Ask the average U.S. citizen whether “the people” rule and “most would find the idea somewhat quaint,” writes Lawrence Lessig in his latest book “They Don't Represent Us,” a timely book for Election Day 2020.
“The crisis is not its president. Its president is the consequences of a crisis much more fundamental,” writes Lessig, a professor at Harvard Law School. The author reduces the problem with U.S democracy to one word: “unrepresentativeness…The failure of our government to function is the existential problem we face right now.”
In his hard-hitting analysis, Lessig breaks down the major causes of the lack of representation:
• voter suppression which undercuts fair elections
• gerrymandering which allows politicians to choose their voters
• the “fraught” design of the Senate and the Electoral College which favor small states
• “money in politics”
“In every dimension, the core principle of representative democracy has been compromised.”
Lessig persuasively supports his argument that the U.S. political system is unrepresentative with numerous references to historic failures of our political institutions. But he does more than assess these failures. He offers corrections including:
• automatic voter registration
• eliminating the Electoral College and electing by popular vote
• cutting federal dollars to states that disenfranchise voters
• establishing “a congressional jury” made up of randomly chosen citizens to examine both sides of issues and make non-binding recommendations to their congressional district delegates.
The author purports that the most egregious problem to be addressed is the way campaigns are funded. Candidates spend 30-70% of their time seeking funds, primarily from big funders, and relying on billionaires to fund campaigns has a deleterious effect on the way politicians consider problems faced by the average citizen.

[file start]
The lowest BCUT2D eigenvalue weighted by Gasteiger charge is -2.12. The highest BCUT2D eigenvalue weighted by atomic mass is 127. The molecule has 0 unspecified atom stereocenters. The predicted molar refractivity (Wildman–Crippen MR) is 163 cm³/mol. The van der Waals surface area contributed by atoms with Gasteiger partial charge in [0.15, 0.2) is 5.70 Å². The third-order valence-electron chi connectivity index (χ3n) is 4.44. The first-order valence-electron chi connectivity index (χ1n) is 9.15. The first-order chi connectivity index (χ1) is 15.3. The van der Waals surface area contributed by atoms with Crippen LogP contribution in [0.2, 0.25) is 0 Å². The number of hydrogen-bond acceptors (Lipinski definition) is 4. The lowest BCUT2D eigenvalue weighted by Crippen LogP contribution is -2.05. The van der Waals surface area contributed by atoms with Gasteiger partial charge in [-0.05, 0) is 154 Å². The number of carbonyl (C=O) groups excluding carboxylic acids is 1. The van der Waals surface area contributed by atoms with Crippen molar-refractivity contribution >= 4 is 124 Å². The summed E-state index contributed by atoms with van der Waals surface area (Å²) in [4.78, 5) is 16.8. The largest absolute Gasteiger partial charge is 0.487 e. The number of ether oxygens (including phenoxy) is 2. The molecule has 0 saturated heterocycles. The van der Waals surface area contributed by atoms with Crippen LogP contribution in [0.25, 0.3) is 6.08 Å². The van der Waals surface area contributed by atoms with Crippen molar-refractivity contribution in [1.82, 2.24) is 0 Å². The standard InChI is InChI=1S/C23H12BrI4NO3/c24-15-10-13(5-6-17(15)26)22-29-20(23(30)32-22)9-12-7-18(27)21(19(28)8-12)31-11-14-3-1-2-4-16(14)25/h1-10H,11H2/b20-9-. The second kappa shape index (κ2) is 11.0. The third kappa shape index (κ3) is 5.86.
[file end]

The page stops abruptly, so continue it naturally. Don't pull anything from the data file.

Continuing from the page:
For example, Congress recently spent countless hours debating the fee banks can charge when someone uses a debit card. The average American does not view establishing this fee as a critical issue. However, because so much of their campaign funding comes from wealthy bankers and business leaders who do care, Congress prioritizes this issue.
Lessig not only criticizes politicians, but also blames voters for their part in the current political crisis. In the second half of the book he discusses the failure of the general citizenry to participate in in the electoral process. The electorate’s failure is the result of becoming increasingly partisan and/or uninformed about vital issues. The professor criticizes “We the people” for engaging in polling which reflects and normalizes voters’ ignorance and feeds it back to pollsters as the will of the people. He is critical of cable TV and social media who thrive by polarizing reporting and giving credence to pollsters’ misinformation.
To fix voter suppression Lessig suggests public funding. His answer is to give every citizen a “democracy coupon” worth, for example, $100. Each voter would designate their “democracy coupon” to their candidate of choice. Rather than receiving funds from the extraordinarily rich 1% of the population, as presently occurs, candidates would derive money from a wide-ranging group of people.
Lessig ends his book by pointing to some recent grassroots initiatives that jarred loose, outdated government policies. He especially lauds a Michigan initiative calling for redrawing legislative and congressional district boundaries by 2021. This initiative was opposed by many powerful interest groups and yet it was passed by 61% of the voters. Lessig praises this kind of popular systemic change as a positive model for overcoming “unrepresentativeness.”